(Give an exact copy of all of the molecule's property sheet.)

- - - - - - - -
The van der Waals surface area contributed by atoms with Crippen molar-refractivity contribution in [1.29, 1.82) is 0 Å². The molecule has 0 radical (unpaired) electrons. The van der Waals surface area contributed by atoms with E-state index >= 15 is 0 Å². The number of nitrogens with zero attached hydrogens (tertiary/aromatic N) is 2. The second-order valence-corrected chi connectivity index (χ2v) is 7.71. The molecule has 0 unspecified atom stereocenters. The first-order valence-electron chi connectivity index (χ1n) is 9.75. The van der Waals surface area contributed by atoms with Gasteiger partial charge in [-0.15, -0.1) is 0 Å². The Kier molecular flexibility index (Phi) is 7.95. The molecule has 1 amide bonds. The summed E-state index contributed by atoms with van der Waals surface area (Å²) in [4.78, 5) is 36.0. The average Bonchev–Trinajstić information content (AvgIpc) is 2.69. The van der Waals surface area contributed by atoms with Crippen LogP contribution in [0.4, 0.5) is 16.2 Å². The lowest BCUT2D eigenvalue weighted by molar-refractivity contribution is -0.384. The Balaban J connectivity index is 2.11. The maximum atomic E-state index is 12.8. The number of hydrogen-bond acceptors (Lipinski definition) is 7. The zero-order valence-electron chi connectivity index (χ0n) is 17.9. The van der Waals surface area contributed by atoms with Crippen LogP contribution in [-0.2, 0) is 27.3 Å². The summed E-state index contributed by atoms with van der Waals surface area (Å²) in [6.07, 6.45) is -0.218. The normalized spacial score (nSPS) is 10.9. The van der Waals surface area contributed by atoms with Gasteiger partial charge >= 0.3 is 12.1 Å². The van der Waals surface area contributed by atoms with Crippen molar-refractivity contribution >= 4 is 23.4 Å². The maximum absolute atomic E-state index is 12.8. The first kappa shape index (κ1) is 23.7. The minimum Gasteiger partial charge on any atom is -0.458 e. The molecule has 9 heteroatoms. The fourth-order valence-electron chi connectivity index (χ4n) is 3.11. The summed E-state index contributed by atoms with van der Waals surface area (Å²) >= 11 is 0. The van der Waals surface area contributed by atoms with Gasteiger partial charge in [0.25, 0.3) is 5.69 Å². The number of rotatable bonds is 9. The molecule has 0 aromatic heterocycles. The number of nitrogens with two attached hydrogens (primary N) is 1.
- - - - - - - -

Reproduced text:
The van der Waals surface area contributed by atoms with Crippen molar-refractivity contribution in [1.29, 1.82) is 0 Å². The molecule has 0 radical (unpaired) electrons. The van der Waals surface area contributed by atoms with E-state index >= 15 is 0 Å². The number of nitrogens with zero attached hydrogens (tertiary/aromatic N) is 2. The second-order valence-corrected chi connectivity index (χ2v) is 7.71. The molecule has 0 unspecified atom stereocenters. The first-order valence-electron chi connectivity index (χ1n) is 9.75. The van der Waals surface area contributed by atoms with Gasteiger partial charge in [-0.15, -0.1) is 0 Å². The Kier molecular flexibility index (Phi) is 7.95. The molecule has 1 amide bonds. The summed E-state index contributed by atoms with van der Waals surface area (Å²) in [4.78, 5) is 36.0. The average Bonchev–Trinajstić information content (AvgIpc) is 2.69. The van der Waals surface area contributed by atoms with Crippen LogP contribution in [0.4, 0.5) is 16.2 Å². The lowest BCUT2D eigenvalue weighted by molar-refractivity contribution is -0.384. The Balaban J connectivity index is 2.11. The maximum atomic E-state index is 12.8. The number of hydrogen-bond acceptors (Lipinski definition) is 7. The zero-order valence-electron chi connectivity index (χ0n) is 17.9. The van der Waals surface area contributed by atoms with Crippen LogP contribution in [-0.2, 0) is 27.3 Å². The summed E-state index contributed by atoms with van der Waals surface area (Å²) in [6.07, 6.45) is -0.218. The normalized spacial score (nSPS) is 10.9. The van der Waals surface area contributed by atoms with Gasteiger partial charge >= 0.3 is 12.1 Å². The van der Waals surface area contributed by atoms with Crippen molar-refractivity contribution >= 4 is 23.4 Å². The maximum absolute atomic E-state index is 12.8. The first kappa shape index (κ1) is 23.7. The minimum Gasteiger partial charge on any atom is -0.458 e. The molecule has 9 heteroatoms. The fourth-order valence-electron chi connectivity index (χ4n) is 3.11. The summed E-state index contributed by atoms with van der Waals surface area (Å²) >= 11 is 0. The van der Waals surface area contributed by atoms with Gasteiger partial charge in [0.25, 0.3) is 5.69 Å². The number of rotatable bonds is 9. The molecule has 0 aromatic heterocycles. The number of nitrogens with two attached hydrogens (primary N) is 1.